In last night's US presidential debate on foreign policy, Mitt Romney once again stated his belief that Russia was a "geopolitical foe" of the US, echoing similar comments he made in March of this year.
When he has accused Russia of being a "geopolitical foe" in the past, Moscow reacted with confusion and irritation, but little expectation of a change in US-Russian relations.
Mr. Romney first called Russia "our No. 1 geopolitical foe" during the Republican primaries in March, soon after an open mic caught President Barack Obama asking Russia's then-President Dmitry Medvedev to dial back their objections to US missile defense plans until after the November elections, when "I'll have more flexibility."
Although ostensibly a political attack against Mr. Obama, Romney's words caused puzzled concern in Moscow, the Monitor's Fred Weir reported.
A poll carried out by the independent, Moscow-based Levada Center earlier this month found that 42 percent of Russians think relations with the US are either "friendly," "good neighborly," or "normal and peaceful," while 47 percent think they are "cool" or "tense," and just 4 percent said they are "hostile."
"I can't see Romney's remarks as anything but an emotional outburst," says Gennady Gudkov, deputy chair of the State Duma's security committee. "That just doesn't correspond to the actual state of relations between our countries at all. Not only is Russia not a country that's hostile to the US, we are actually allies in many geopolitical issues. Russians may sometimes verbally abuse America, but we tend to keep our money over there, both privately and in the form of our national currency reserves, which are held largely in US dollars…. In fact, Russia is far more interested in our relations with the US than the Americans are in their ties with Russia." ...
"Regarding ideological clichés, every time this or that side uses phrases like 'enemy No. 1,' this always alarms me, this smells of Hollywood and certain times [of the past]," Medvedev said. "I would recommend all US presidential candidates ... do two things. First, when phrasing their position, one needs to use one's head, one's good reason, which would not do harm to a presidential candidate."
When Romney repeated his criticism of Russia during his acceptance speech at the Republican National Convention in August – he said that "Under my administration, our friends will see more loyalty, and [Vladimir Putin, who was sworn in as Russia's president in May,] will see a little less flexibility and more backbone" – it again spurred a negative response from Moscow, Weir reported.
"Once again Russia's on America's list of adversaries," shouted Thursday's headline in the independent Moscow daily Nezavisimaya Gazeta. The online newspaper Pravda.ru, which also publishes in English, warned that "Mitt Romney and Paul Ryan promise Russia Republican hell... the official Republican candidates for president and vice-president support the radicalization of the country's foreign policies, particularly about the relations with Russia."
But again, experts told Weir they found it unlikely that Romney would follow through with his tougher talk.
"Romney may be talking a cold war line, as if he pines for the clarity of those days, but there's little substance in it. In fact, the main thing about Romney is that he seems to lack any vision at all," says [Fyodor Lukyanov, editor of Russia in Global Affairs, a leading Moscow foreign policy journal]. "He never dealt much with foreign policy, never had anything to do with Russia. If he wins, the biggest problem will probably be a long period of confusion while he tries to figure out what he actually wants to do." ...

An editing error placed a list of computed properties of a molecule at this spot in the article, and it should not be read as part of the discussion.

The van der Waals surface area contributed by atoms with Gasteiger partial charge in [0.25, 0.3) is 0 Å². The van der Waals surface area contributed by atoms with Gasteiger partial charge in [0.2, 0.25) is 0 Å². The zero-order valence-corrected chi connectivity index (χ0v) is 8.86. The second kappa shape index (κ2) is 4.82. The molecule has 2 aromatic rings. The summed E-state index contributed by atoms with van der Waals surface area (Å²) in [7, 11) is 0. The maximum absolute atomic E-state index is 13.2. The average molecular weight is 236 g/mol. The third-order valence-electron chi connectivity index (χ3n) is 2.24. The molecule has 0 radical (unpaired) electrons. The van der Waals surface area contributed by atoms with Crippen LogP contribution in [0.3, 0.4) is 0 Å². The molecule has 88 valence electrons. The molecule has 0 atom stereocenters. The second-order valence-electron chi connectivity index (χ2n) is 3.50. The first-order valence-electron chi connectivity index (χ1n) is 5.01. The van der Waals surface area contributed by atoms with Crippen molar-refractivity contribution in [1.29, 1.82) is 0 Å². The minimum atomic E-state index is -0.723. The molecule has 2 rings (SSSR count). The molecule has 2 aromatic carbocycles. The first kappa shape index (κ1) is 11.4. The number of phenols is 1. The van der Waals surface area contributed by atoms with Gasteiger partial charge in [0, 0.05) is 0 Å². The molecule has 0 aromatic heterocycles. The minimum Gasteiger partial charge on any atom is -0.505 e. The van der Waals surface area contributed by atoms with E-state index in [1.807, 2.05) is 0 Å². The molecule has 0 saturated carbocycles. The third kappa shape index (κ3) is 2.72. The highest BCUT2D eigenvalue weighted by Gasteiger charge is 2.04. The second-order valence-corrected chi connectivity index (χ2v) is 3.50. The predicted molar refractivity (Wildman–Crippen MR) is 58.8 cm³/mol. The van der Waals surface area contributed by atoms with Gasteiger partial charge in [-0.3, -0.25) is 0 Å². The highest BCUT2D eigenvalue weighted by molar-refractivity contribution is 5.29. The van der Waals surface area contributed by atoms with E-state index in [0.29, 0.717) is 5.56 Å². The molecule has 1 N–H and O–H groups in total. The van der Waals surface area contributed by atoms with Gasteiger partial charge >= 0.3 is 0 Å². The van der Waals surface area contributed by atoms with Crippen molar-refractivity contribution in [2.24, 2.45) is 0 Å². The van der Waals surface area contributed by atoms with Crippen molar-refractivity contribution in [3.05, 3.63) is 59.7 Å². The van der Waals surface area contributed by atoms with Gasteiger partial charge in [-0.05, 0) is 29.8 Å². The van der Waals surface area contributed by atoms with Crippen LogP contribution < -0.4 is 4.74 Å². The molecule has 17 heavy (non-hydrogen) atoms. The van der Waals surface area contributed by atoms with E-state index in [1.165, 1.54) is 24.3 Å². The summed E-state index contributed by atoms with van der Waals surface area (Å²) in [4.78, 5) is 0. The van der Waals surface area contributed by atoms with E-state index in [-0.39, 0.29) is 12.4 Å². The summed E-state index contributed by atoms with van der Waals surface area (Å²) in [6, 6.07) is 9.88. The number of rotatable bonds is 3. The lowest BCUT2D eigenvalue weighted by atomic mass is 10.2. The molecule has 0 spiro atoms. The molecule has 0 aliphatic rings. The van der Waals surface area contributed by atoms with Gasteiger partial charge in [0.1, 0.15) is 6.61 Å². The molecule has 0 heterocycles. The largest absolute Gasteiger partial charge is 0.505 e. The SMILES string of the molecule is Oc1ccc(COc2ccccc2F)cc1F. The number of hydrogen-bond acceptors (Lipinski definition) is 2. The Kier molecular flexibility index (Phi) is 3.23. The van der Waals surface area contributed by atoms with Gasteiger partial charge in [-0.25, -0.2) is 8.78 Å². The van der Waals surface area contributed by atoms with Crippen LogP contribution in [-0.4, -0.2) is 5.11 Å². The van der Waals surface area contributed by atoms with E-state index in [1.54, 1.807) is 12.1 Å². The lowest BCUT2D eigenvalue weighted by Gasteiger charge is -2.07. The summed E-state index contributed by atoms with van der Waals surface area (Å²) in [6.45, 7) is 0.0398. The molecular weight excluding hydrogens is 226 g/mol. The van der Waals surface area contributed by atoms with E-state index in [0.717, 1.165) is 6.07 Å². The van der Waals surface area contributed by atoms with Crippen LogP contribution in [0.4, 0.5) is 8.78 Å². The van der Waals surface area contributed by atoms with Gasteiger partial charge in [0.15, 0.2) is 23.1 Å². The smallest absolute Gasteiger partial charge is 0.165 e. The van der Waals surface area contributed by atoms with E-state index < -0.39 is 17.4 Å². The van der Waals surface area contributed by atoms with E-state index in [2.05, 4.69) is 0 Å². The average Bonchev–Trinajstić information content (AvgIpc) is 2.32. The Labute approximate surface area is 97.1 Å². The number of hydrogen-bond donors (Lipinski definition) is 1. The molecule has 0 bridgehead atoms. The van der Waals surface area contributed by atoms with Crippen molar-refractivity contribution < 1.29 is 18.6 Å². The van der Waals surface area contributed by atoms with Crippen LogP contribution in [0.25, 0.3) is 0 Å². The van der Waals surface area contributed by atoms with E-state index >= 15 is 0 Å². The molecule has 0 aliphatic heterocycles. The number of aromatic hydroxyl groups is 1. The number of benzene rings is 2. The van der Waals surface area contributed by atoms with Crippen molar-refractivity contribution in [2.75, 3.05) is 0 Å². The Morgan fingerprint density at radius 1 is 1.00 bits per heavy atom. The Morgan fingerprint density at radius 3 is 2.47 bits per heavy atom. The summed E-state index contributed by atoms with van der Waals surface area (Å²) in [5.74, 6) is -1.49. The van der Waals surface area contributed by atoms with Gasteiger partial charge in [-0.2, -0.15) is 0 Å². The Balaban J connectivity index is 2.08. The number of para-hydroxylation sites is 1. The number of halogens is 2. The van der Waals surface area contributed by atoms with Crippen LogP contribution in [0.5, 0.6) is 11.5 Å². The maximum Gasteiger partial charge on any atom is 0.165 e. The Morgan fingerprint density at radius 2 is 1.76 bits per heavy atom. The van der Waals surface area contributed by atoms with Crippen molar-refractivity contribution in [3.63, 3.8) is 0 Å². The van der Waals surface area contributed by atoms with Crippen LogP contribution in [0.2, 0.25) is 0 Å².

Russian experts say there's no appetite in Moscow for a new cold war, and though the establishment would probably prefer to see Obama return in November, they could probably find a modus vivendi with a President Romney.
"Despite Obama's 'reset', you can't say we've developed a fully normalized relationship between Russia and the US. Things remain quite complicated," says Sergei Strokan, a foreign affairs columnist with the Moscow daily Kommersant. "There are things we need to talk about, such as strategic stability and Afghanistan, and one has the impression that any US administration will continue those discussions. And there are things we disagree about, and that acrimonious dialogue will probably continue no matter who is elected president in November."
Still, there are some signs that Mr. Putin may be taking Romney at his word. After Romney once again repeated his "geopolitical adversary" position on Russia in September, Putin said in the press that he was "grateful to [Romney] for formulating his stance so clearly, because he has once again proven the correctness of our approach to missile defense problems," referring to Russian resistance to a US plan to install anti-missile systems in Europe. The US says such systems are a defense against Iranian rockets, but the Kremlin has long suspected that they are actually meant to target Russian missiles.
"The most important thing for us is that even if he doesn't win now, he or a person with similar views may come to power in four years. We must take that into consideration while dealing with security issues for a long perspective," Putin said. But he noted that he would still work with a Republican administration.
"That Mr. Romney considers us to be enemy No. 1 and apparently has bad feelings about Russia is a minus, but, considering that he expresses himself bluntly, openly and clearly, means that he is an open and sincere man, which is a plus," Putin said. "If he is elected president of the US, certainly we will work with him as an elected head of state."